Marriage, for example, used to be a passage into the only institution where physical intimacy was socially acceptable.  Now, few indeed are the people getting married who have waited until that night, and many have had partners in the double-digits.  S*x with the spouse, let alone with multiple others in the past, is no stranger to most on that wedding night… and in many instances happens within the first few dates, if not the very first one rather than courting and wooing to get to that point.

And on and on and on. Whether religious institutions like Bar/Bat Mitzvahs or First Communions or other religious adulthood ceremonies, graduations, marriages, etc., they’ve been changed from being milestones to mere road bumps as we careen through life.  People used to grow up and live in a community surrounded by people known for years and decades – now, people move in and out with little fanfare. I may recognize and wave at most of my neighbors, but aside from the ones with kids, I’ve rarely actually talked with any of them (I remember our first Christmas in our current house when we brought home-made pies to our on-street neighbors – to their utter, albeit pleased, surprise).

 

STEWING IN ISOLATION

So it’s no wonder that people are disconnected from belonging. All over, every time we go out, I see entire families silent with faces in phones. Kids in particular are noses-in-phones all day as pacifiers… handed their electronic drug from infancy to the detriment of their physical development:

 

 

And social:

 

(Isn’t that just the saddest picture?)

My own Synagogue has declining membership and attendance and there are multiple reasons, though some of it is their Leftist slide as I’ve talked with multiple families that have left. In general, religion is derided for a belief in a deity that cuts off Marx from his *cough cough* “rightful place,” and thus must be viewed with contempt – and is in pop culture:

The rising number of Americans who regard religion with contempt is but one symptom of this mindless assault on tradition. Religion is regarded as an impediment to advancing the kind of society that progressives seek to create, and it therefore is ridiculed by cultural elites.

As a former atheist for over two decades, I regret my role in that. ☹

 

FEAR & ISOLATION… VERSUS BELONGING

As I said in Fear is the Mind Killler… people have been scared out of their minds for nearing two years, to the point where DREAD has taken over and supplanted any ability to examine things logically. We’ve been terrified, knowingly, deliberately, and – in more conspiratorial moments – I wonder if the pop culture has intentionally pushed being separated and being “on one’s own” to further that isolation, and thus we’ve been made even more susceptible. Certainly if not a knowing effort, the effect is there.

We are confused as to our place in life.  People drug up, not just with illegal drugs, but with anti-depressants and anti-anxiety meds, and who knows what else. Extended family, once so critical to socialization and community, now becomes a phone call every week or so.  Confused, isolated, uncertain, and scared people are prime targets for cults and fad beliefs offering salvation.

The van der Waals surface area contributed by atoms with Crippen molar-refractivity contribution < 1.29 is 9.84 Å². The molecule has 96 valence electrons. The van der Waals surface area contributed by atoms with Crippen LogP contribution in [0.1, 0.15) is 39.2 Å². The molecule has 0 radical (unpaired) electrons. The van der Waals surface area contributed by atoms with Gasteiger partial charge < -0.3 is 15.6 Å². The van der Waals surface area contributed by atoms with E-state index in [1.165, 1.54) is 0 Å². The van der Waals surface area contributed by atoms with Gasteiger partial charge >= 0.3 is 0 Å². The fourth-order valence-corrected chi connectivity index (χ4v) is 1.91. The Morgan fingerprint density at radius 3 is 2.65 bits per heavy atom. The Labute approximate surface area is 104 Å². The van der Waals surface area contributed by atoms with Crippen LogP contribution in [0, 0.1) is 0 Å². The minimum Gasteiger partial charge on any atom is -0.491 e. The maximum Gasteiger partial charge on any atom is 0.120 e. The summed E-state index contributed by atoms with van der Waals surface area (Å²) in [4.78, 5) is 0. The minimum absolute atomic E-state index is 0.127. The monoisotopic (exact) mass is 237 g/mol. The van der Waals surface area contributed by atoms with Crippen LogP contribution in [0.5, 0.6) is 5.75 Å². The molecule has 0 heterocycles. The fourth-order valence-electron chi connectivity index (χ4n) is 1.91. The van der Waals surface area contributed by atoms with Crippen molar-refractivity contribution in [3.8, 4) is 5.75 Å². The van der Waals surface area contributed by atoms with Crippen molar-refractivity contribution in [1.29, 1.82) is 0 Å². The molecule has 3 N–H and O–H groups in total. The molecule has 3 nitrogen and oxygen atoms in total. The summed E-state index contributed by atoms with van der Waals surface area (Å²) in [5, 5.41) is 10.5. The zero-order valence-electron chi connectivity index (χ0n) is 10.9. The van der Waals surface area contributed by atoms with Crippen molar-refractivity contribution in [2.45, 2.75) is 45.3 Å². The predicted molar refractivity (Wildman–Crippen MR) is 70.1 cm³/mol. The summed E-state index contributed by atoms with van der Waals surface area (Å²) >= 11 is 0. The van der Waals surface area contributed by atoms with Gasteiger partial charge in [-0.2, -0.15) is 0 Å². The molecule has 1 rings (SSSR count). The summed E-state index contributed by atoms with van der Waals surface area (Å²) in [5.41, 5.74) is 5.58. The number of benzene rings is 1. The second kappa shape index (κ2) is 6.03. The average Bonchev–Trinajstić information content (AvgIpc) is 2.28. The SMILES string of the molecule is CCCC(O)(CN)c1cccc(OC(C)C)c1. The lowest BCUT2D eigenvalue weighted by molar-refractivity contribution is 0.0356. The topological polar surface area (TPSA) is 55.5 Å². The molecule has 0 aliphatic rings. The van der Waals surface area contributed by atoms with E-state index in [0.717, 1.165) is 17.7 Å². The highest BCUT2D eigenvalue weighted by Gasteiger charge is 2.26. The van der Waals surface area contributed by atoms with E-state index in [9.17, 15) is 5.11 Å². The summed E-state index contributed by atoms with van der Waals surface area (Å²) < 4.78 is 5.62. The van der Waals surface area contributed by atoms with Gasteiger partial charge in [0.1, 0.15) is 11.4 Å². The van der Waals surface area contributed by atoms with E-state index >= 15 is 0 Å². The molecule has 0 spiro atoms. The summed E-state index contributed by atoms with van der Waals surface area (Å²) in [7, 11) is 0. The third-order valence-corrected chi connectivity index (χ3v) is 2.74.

And now comes The Jab.  The Sacrament. The savior of mankind. A needle stick or two and one belongs again to a community that is doing good in this world by stopping this evil plague. Doing your part in wearing the mask, in socially distancing, in getting the Jab makes you a good person – it makes you a part of the Covidian community, the one that’s getting praises from the enemedia and politicians and institutions.  It makes you matter.

 

 

A chance to belong again. To be part of something greater than yourself.  A chance to matter, to make a difference. And, Vanity again, a chance to show how virtuous you are.  The sin of EGO combined with the hardwiring to believe – a hard combination to resist.  Just read this article about cults and those who join them – and then look me in the (figurative) eye and say that doesn’t sound familiar with respect to Covidians.

 

GRASPING THE PROBLEM

“A problem well-stated is half-solved”

— Charles Kettering

Thus our problem presents itself vis a vis those we know: how do we “deprogram” someone, even people close to us who – theoretically – should be willing to listen, when they are not cut off from the cult but rather still submerged in the information flow constantly whispering at them that they are the good people, and we the bad?  When that information flow hammers that we are nuts, insane, “unscientific” and thus heretics to the new religion?  How do we re-ground adults living on their own?  How do we bring them back into their families, into religious institutions, when every voice around them is still clamoring for them to push tradition away?  Just like the Borg “Hugh” in I, Borg from Star Trek’s Next Generation, only when cut off from the collective to such persons start to reassert their individuality and “come home” to roots planted in their youth.

Absent that ability to isolate these cultists it’s a vexing, Gordian-knot-level problem, and I still pray there’s a non-violent solution even as I fear the coming avalanche.  Or, at least, we can pry those we care about loose from the Covidian cult.  But with – as one example – a German state telling supermarkets that it’s OK to exclude the unJabbed, with President Post Turtle’s relentless regulatory “workaround” to get OSHA to force employer compliance, governments around the world ignoring ever-more-strident protests by their peoples, and an enemedia relentlessly obsessed with continuing to drive fear and confusion, time is short.

As spicy time looms closer we may need to cut our losses and understand that they are now firmly in the enemy camp and will betray us even despite our prior ties.  Nibble around the edges if you can, but… focus on the asleep lions and forming alliances in meatspace.  I have started to reach out to local people on Gab who have said they live in my state, for example.

 

 

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LET’S GO BRANDON!